The molasses-tinged flavor of brown sugar can be enjoyed in an organic or natural diet, you simply need to know the right substitutes Although brown sugar appears healthier with its brown color and robust flavor, it is created when molasses is added back to processed white sugar. Therefore, if you have chosen to eliminate processed foods from your diet, you probably have chosen to remove brown sugar from your pantry as well. Many recipes, whether sweet or savory, simple or complex, use brown sugar as an essential ingredient. Thankfully, though recipe modifications may be required at times, there are other natural and organic sweeteners that fill in the gap.
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Easy Dry Substitutes
The most straight-forward approach to substituting a more natural product for conventional brown sugar is to use a product that has the same flavor and texture, meaning no other changes would be required to successfully create a recipe. Organic brown sugar would be the most apparent substitute and is available at most well-stocked grocery stores. Sucanat, an abbreviation for SUgar CAne NATural, is also a suitable swap for dark brown sugar because it is made by dehydrating whole sugar cane, allowing it to retain a strong molasses flavor. Date sugar and coconut sugar are also alternatives that require no recipe modifications and have equivalent flavor to brown sugar, although neither are made from sugar cane.
Easy Liquid Substitutes
When making a sauce or simply sweetening hot cereals, there are reasonable liquid substitutes for brown sugar that don't require any modifications. Brown sugar often provides a dark sweetness to barbecue sauces; therefore molasses and even buckwheat honey, which has a hearty flavor sometimes compared to molasses, can both stand in for the brown sugar. Raw agave nectar, which has a flavor that is similar to brown sugar and stronger than its "light" and "amber" counterparts, can be used as a hot cereal sweetener or in sauces such as peanut sauce.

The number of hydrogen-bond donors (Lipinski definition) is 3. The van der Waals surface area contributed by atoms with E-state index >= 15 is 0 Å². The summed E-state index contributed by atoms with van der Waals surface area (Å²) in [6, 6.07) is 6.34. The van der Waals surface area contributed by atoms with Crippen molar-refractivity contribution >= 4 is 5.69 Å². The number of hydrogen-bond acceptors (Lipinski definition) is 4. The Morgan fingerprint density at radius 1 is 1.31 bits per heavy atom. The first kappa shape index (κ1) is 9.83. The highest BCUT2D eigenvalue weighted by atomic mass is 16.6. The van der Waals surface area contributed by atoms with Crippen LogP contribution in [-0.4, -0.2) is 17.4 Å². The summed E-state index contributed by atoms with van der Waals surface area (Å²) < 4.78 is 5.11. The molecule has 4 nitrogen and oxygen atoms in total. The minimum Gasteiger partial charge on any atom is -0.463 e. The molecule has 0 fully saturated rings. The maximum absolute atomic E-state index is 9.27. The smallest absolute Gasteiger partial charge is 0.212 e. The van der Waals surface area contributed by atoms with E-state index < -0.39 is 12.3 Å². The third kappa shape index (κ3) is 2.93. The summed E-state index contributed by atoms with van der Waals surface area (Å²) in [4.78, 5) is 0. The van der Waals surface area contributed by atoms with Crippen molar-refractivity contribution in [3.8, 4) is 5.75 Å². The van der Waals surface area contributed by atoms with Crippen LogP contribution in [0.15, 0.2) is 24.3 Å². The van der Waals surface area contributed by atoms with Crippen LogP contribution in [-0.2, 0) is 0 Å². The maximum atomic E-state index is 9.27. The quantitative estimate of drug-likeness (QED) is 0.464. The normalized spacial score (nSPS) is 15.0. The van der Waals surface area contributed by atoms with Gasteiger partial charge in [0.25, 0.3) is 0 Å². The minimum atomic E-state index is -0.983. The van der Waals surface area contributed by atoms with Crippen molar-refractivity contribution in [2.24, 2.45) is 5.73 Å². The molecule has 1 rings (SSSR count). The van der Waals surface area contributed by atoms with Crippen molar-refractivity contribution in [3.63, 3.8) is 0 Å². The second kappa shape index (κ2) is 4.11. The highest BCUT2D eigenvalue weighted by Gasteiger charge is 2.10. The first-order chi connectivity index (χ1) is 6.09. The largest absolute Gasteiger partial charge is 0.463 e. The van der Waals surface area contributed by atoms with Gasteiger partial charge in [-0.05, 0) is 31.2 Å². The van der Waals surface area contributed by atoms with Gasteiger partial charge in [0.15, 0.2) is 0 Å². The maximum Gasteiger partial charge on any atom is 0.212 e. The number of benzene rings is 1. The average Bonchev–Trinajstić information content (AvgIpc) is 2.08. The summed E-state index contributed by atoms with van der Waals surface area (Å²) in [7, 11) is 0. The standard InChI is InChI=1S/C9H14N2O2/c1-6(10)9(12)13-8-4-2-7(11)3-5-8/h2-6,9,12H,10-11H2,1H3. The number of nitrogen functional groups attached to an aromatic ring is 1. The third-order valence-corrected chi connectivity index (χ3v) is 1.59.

Dry Substitutes Requiring Modifications
A general substitute for brown sugar in baking is to use white sugar and molasses together to create the flavor and texture expected in brown sugar. When white sugar is not a part of your diet or, therefore, your pantry, the same results can be achieved by substituting organic sugar and molasses. For dark brown sugar, use 1 cup organic sugar with 2 tablespoons molasses. For light brown sugar, substitute 1 cup organic sugar with 1 tablespoon molasses.
Liquid Substitutes That Require Modifications
Raw agave nectar and molasses can also be used as substitutes for brown sugar in baking. Baking, however, depends on many variables -- much like science -- so a few modifications to the recipe are required to ensure baking success. To substitute molasses, use 1 1/3 cups molasses for each cup of brown sugar, and then decrease any other liquid, such as milk or water, by one-third cup and add 1/2-teaspoon of baking soda to flour and other dry ingredients. To substitute agave nectar, use 2/3-cup of agave nectar for each cup of sugar, reducing milk, water or other liquid by two tablespoons. A few changes to technique and equipment are necessary with agave as well. Mix agave nectar with other liquid ingredients before adding to flour; oven temperature must be decreased by 25 degrees and parchment paper should be used to line pans.